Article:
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Downtown Christmas improvements on horizon

Ginger Gillenwater, chairman of Ironton aLive, gives a presentation Thursday evening at the city center about the group’s plans to improve the Christmas season in downtown Ironton to business owners and community members.

Ginger Gillenwater, chairman of Ironton aLive, gives a presentation Thursday evening at the city center about the group’s plans to improve the Christmas season in downtown Ironton to business owners and community members.

 

Downtown Ironton will dance with the Christmas spirit this December if the volunteers from Ironton aLive have their way.

On Thursday a Christmas in July meeting enumerated what the grass-roots organization would like to see this holiday season.

“The purpose of the Christmas aLive project coincides with Ironton aLive’s mission statement by attracting more individuals to the downtown area,” chairman of Ironton aLive Ginger Gillenwater said. “It is also our goal to increase the aesthetic appeal during the Christmas season, providing individuals and families with a festive environment and fun activities to enjoy.”

There are eight goals that the group hopes to achieve this year.

The first is for individuals or businesses to sponsor a tree for $50, which would pay for the LED lights and an ornament recognizing the sponsor, or to sponsor a street light pole, which would pay for materials for 3 feet of bows and garland along with a sponsor recognition.

Second is to expand decorations from Second Street and Park Avenue to Fourth Street and Park Avenue with possible deco pots along Third.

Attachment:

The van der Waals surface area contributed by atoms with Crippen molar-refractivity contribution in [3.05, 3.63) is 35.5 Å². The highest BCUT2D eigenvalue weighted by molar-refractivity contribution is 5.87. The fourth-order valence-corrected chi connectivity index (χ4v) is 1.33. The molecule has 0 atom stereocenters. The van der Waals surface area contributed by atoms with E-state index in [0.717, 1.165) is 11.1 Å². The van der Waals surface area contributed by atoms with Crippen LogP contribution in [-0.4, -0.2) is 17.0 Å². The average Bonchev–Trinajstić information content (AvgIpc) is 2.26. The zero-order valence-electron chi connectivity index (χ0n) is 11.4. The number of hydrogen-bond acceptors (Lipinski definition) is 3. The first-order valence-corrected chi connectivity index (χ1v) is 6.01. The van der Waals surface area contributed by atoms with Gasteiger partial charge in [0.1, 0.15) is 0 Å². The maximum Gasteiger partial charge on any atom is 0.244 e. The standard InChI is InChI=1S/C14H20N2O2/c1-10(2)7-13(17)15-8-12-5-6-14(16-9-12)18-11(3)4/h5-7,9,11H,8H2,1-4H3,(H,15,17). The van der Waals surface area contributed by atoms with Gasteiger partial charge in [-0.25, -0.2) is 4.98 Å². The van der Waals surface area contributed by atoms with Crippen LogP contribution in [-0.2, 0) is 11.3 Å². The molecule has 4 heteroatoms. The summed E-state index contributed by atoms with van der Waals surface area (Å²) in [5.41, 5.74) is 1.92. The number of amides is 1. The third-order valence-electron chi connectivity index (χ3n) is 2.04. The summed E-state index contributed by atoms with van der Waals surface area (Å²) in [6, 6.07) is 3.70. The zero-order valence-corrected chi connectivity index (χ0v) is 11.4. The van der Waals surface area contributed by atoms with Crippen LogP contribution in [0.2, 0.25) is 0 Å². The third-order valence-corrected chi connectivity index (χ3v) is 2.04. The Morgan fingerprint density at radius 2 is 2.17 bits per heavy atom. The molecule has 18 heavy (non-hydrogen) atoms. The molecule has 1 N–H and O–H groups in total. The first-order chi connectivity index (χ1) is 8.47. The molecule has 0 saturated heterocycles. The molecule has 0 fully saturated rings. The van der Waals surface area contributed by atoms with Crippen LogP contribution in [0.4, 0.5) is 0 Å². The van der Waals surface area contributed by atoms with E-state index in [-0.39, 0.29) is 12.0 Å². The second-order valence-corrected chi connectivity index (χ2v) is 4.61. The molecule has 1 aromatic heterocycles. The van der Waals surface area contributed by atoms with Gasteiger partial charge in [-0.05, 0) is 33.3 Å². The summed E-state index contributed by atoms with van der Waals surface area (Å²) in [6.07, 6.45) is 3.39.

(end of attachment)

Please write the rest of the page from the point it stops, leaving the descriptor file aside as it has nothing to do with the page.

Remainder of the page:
Decorating the light poles with bows made by volunteers and garlands is the third goal. The poles, however, are not outfitted for additional electric outlets, so Christmas lights can’t be a possibility. The fourth goal is getting at least two large nutcrackers for the front of the Ironton City Center to recall the days of the holiday toyland on the top floor of the former J.C. Penney’s, and more in other places if possible. Each nutcracker costs between $500-$700.

Next would be decorating storefronts at existing businesses and as many vacant buildings as possible to use donated decorations. Ironton in Bloom may continue its storefront decoration contest to augment this.

Next would be angels in the Ironton Farmer’s Market with a life-size storybook on a “12 Days of Christmas” theme. Twelve school art departments would be given a 4×4 board to design for the storybook to be set up under the shelter.

Improving the Rotary Fountain area is the seventh goal. Along with a donated tree, the group would like to see a Southern elf, heavy wooden presents underneath and a Nativity scene. Having a caroling and hot chocolate event could accompany this.

The last goal is to continue concerts at the city center, with Santa or Mrs. Claus present along with cookies and hot chocolate.

Ironton aLive hopes to raise enough funds to make most, if not all, of this possible.

“In order to do everything, we would need a budget of $25,000,” Gillenwater said “But to really make an impact, we need at least $10,000.”

Sponsoring trees and light poles will help with fundraising as well as sponsors and donors, which can be done at irontonalive.com.

Gillenwater said the group is looking for volunteers to help make bows and other items, assist with decorating and/or assisting with downtown events.

Anyone interested in helping out can contact Gillenwater at ginger@caminteractive.com.